• Christian Michaels

Our Top Tips for Using Animation in Web Design

The team at Christian Michaels had already anticipated and acted on the come-back of animation in 2018 Web Design Trends. Where storytelling and website navigation are key components for site engagement and company reputation, animation is a tool to success. Whether you wish to showcase products, guide your users, or give life to your online presence, a skilled web designer can use animation to gently entice your audience. However some website design uses animation in the extreme, leaving users dissatisfied, disillusioned and unlikely to return. With some help from our in-house web designer Ross Taylor, we want to share some top tips when using animation in your website design.

Science Says Animation Works

The human eye is attracted to motion.

Where the majority of a website is static, a web designer can use animation to draw the user to a particular part of a page. A web design company should look to create a visual hierarchy that leads the user to where they’re wanted. In ecommerce web design, you might want to present your products or product categories. Where your business is providing a service, animation can be used to highlight the service or services and act as a navigational device. Where there is a marriage of fun and functionality in web design, you have a happy user on your site. Science tells us that a happy user is more relaxed and more likely to stay on your site and crank up those conversion rates.

Subtlety is Key to Animation in Web Design

There are two main reasons that a web design filled with animation is the route to online atrocity:

All web design agencies should prioritise the user experience, within that resides the company story. What does your business offer and why should the user engage with it? Present the user with a homepage packed with meaningless motion, flashing words and images, and chunks of text flying in from all over, your company will give off the impression of a trashy funfair rather than being respectable and trustworthy. It will only serve to confuse the user, and they are likely to look to your competitors who can provide help, rather than a headache.

The more animations on a page, the slower the page will load. In a world where time is money, a slow page loading speed will frustrate the user and have them clicking on other companies’ websites. Not only that, Google takes loading speed into consideration in the search rankings where the slower your page loads, the farther you’ll be from page one.

It’s all about your brand positivity – happy users and a professional web design means minimal and considered animations. An experienced and creative web designer will know when to stop.

All Animation Should Have Purpose

Animation has three main purposes. It adds visual interest to a website. It can act as a response, for example when hovering your mouse over an item and something happens. It can also be a notification where attention is required. When animation is used without serving a purpose, it risks being a nuisance for the user and gives the impression of amateur web design practice.

Stay Away From Text Animation in Website Design

Animated text is often difficult to read and can be a distraction to the rest of the page. Additionally, when animation is used on large pieces of content, its appearance on the page can be delayed. Imagine your busy user scrolling with speed through your site. Before your animated text has had appeared on that portion of the page, the user has already passed into the next section. The website content is an essential part of the web design process providing vital information to the user about who you are and what you do. Don’t risk missed content for the sake of swinging text animations.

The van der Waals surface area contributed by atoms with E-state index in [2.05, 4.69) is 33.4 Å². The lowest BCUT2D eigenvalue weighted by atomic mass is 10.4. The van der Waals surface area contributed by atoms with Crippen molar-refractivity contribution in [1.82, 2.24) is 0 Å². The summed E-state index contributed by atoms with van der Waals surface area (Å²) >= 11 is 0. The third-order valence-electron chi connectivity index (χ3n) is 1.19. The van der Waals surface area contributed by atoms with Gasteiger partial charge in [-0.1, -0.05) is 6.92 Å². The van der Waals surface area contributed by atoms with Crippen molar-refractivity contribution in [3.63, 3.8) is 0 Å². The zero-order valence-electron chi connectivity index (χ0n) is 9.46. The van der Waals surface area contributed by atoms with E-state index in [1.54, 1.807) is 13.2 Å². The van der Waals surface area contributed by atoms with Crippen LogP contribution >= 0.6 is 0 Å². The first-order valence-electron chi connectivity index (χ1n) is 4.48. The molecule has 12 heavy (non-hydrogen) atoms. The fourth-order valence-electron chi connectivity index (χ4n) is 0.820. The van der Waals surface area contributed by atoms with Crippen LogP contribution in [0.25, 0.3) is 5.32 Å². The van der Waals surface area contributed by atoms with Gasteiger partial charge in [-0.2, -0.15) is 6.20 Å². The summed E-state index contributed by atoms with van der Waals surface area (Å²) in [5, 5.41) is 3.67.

Hover Animations in Web Design

A good web design company will often choose to use hover animations in clients’ websites. They work by moving in some way when the mouse hovers over them. It can be a subtle touch, like an overlay of colour, or the object can move or shake. They are an easy and effective way of conveying that an element of the web design and navigation is interactive. Web designers will frequently use this tool as a navigational device, recognising that it improves website usability.

Scrolling and Smooth Transitions

A ‘slideshow’ of images on a page can showcase multiple pages or projects. There is a balance to find between engaging the user and distracting them. Images that change too frequently are jarring and distract from the rest of the page. Images that don’t change frequently enough, lose their purpose on the page. The smoothness of the transition is a key component to mastering effective animation. We recommend a minimum of 5 seconds and longer if there is a text overlay.

Where a website isn’t a full screen site, the user is required to scroll. This design decision is often taken to give opportunity for story-telling. Smooth scrolling, as with the image transitions, is essential. However it can make way for scroll jacking whereby the scrollbar works to give a series of slides, rather than the traditional vertical scrolling. The general consensus is that this should be avoided. It takes the scrolling power away from the user which can be frustrating, and unexpected. The user likes to be in control, not controlled.

Animation has the potential to push your brand positivity and online presence – when its power isn’t abused. We hope that these tips have been a useful tutorial in spotting a good web design. If you’re looking for a fresh new website design in time for spring, get in touch.

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Christian Michaels

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M20 2PW

E: info@christianmichaels.net

T: 07966 899 572


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